I’m currently researching literary agents, somewhat dreading the query emails I’ll need to write because of the perfection they require. Yes, yes, I know agents are people, too. But the query needs to be perfect because I’m trying to sell these people my baby.
Wait…that came our wrong.
Anyways, here is how my mind exaggerates my queries into weirdly desperate cries for help. Something like this:
To Whom It May Concern:
Thank you for taking the time to read this query. I found your listing while searching for an agent to represent my fantasy novel, The Princess and the To-Be-Named Important Event.
This is going to be painful. My apologies in advance. This submission represents my first attempt to gain agent representation, as well as my first attempt to become a published author. I have no idea how to write a query email. I’ve written thousands of business letters and scores of cover letters, so you can expect this email to be well-written and typo-free. But when it comes to begging for your service, I’m lost.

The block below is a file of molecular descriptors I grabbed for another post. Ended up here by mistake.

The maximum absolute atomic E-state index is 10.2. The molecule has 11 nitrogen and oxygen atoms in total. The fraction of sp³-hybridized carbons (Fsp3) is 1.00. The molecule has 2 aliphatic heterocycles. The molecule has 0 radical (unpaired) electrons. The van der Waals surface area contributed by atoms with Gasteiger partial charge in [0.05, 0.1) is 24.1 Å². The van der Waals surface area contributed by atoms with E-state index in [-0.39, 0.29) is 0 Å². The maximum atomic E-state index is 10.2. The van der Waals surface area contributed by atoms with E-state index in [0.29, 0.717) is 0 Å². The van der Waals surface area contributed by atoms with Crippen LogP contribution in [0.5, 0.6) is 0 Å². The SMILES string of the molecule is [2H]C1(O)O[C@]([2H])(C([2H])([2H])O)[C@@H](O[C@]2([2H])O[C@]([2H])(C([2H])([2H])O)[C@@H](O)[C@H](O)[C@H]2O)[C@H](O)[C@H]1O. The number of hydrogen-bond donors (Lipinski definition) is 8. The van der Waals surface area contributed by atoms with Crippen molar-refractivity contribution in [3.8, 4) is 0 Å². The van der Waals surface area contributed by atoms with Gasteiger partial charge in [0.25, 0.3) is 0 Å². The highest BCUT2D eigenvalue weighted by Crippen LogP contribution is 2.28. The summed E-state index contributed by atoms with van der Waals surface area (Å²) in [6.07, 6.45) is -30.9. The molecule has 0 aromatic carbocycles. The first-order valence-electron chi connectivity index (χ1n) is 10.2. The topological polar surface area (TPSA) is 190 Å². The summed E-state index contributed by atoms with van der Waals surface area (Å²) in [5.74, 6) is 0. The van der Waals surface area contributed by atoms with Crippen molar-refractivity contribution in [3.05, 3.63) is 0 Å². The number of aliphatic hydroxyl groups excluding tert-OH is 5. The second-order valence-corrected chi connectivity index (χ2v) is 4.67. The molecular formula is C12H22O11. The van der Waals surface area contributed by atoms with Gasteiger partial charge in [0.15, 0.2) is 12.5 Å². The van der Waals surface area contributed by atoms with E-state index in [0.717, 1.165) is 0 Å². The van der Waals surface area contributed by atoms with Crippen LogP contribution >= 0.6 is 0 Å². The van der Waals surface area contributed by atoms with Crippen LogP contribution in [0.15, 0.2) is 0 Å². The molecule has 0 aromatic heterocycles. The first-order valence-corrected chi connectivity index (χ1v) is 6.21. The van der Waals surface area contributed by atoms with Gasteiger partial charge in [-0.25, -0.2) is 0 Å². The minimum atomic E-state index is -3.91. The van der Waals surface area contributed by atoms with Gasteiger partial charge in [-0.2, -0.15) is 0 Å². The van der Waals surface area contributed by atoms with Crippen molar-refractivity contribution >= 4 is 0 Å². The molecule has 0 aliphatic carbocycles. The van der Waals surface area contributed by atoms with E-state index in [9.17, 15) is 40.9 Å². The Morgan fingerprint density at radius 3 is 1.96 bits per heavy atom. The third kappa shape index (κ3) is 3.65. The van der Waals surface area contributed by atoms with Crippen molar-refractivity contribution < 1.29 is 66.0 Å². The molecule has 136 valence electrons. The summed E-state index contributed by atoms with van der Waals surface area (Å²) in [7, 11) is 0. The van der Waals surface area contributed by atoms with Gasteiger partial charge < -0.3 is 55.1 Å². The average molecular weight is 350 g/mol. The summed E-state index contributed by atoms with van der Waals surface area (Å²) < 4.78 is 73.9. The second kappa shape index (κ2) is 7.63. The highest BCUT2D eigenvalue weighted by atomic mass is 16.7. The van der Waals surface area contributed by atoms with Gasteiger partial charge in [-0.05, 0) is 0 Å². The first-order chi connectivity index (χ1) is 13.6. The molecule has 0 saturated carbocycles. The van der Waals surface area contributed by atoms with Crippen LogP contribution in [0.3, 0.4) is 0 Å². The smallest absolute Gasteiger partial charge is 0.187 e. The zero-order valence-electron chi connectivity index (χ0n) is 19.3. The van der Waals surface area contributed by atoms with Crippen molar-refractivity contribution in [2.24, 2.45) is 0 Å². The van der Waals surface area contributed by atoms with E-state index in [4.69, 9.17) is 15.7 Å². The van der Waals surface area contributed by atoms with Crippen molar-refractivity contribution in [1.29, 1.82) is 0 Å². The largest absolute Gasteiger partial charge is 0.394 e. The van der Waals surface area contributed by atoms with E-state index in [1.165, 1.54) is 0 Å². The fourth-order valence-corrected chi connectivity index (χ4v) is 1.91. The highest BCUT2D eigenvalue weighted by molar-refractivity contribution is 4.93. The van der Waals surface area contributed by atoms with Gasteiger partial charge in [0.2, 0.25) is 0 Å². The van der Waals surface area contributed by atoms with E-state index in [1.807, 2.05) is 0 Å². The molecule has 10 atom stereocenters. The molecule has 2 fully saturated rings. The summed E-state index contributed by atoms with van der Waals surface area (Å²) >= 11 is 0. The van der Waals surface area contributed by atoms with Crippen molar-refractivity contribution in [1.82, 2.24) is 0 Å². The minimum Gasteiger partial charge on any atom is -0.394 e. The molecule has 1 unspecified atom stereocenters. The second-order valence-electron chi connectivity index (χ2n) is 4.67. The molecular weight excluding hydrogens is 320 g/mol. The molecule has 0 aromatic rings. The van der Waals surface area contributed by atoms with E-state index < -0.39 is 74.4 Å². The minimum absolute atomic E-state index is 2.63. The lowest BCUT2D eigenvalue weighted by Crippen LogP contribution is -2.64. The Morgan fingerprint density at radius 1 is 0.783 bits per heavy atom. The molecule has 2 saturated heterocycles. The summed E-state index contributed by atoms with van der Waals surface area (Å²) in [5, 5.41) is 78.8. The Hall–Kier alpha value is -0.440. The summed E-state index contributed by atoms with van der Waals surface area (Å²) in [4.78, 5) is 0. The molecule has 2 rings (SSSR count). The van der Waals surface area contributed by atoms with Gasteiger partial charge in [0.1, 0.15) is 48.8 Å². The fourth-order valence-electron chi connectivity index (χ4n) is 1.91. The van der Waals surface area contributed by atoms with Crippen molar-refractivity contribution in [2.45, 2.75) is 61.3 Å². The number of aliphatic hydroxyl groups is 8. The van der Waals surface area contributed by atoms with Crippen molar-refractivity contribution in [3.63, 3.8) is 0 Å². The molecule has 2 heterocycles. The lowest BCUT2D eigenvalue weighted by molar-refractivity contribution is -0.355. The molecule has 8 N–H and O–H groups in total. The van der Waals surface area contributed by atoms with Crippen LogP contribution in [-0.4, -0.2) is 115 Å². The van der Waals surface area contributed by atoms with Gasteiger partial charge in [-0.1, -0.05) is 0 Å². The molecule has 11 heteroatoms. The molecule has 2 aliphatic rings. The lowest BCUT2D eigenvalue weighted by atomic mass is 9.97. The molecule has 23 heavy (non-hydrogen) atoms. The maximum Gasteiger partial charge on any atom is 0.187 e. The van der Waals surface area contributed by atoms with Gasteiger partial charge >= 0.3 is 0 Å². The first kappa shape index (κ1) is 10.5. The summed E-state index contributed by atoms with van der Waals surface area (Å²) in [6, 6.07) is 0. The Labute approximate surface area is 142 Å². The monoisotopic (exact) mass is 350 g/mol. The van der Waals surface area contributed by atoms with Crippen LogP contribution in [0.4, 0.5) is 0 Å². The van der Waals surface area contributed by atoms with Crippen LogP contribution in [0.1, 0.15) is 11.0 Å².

I know how to write stories, but this part of the submission process is just awful. Why? Because the thrill that comes with creating a story and characters just isn’t there when writing an email. Also, I’m not sure if I’m good enough to be published, much less represented by an agent hoping to make a living. Coming from a small Midwestern town where humility was second nature and bragging just wasn’t done, I never developed a sense of how to sell my abilities. I think my stories are decent, as do my mom and Facebook friends. They all tell me they love my writing. So that’s something.
I spend much of my free time writing, and I’ve written a lot of reports at work. Oh, and I do have an English degree—in writing even! What I lack in published experience, I make up in passion for my craft. Additionally, I have kids, nieces, and a nephew, and since I’ve read them lots of children’s books, I know what they like.
I’m willing to change any aspect of my manuscript, including characters’ names, gender, or species. I’m even willing to change the location and plotline. I’ve included an excerpt of my manuscript per the instructions on your website. I hope you find it formatted to your liking.
I’m thinking I may just have to blunder along with painfully-written query emails until some poor agent takes pity on me. Well, thank you again for your time and consideration. I promise to try really hard and never complain.
Yours, most sincerely-est,
Well…wish me luck!
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© Michael Wallevand, July 2016